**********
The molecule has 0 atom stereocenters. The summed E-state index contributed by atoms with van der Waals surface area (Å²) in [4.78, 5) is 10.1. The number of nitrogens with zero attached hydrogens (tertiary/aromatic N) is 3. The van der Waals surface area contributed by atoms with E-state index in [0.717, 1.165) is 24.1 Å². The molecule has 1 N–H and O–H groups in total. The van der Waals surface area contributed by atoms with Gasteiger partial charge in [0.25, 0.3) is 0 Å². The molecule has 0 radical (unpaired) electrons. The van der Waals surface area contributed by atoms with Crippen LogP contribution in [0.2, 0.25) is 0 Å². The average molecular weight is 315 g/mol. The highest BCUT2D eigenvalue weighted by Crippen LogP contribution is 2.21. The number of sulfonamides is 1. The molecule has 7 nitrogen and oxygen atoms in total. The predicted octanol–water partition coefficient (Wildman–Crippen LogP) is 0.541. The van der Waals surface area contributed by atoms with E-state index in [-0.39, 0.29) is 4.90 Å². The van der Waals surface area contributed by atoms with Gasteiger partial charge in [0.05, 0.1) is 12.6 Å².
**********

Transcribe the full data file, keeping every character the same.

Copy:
The molecule has 0 atom stereocenters. The summed E-state index contributed by atoms with van der Waals surface area (Å²) in [4.78, 5) is 10.1. The number of nitrogens with zero attached hydrogens (tertiary/aromatic N) is 3. The van der Waals surface area contributed by atoms with E-state index in [0.717, 1.165) is 24.1 Å². The molecule has 1 N–H and O–H groups in total. The van der Waals surface area contributed by atoms with Gasteiger partial charge in [0.25, 0.3) is 0 Å². The molecule has 0 radical (unpaired) electrons. The van der Waals surface area contributed by atoms with Crippen LogP contribution in [0.2, 0.25) is 0 Å². The average molecular weight is 315 g/mol. The highest BCUT2D eigenvalue weighted by Crippen LogP contribution is 2.21. The number of sulfonamides is 1. The molecule has 7 nitrogen and oxygen atoms in total. The predicted octanol–water partition coefficient (Wildman–Crippen LogP) is 0.541. The van der Waals surface area contributed by atoms with E-state index in [-0.39, 0.29) is 4.90 Å². The van der Waals surface area contributed by atoms with Gasteiger partial charge in [0.05, 0.1) is 12.6 Å².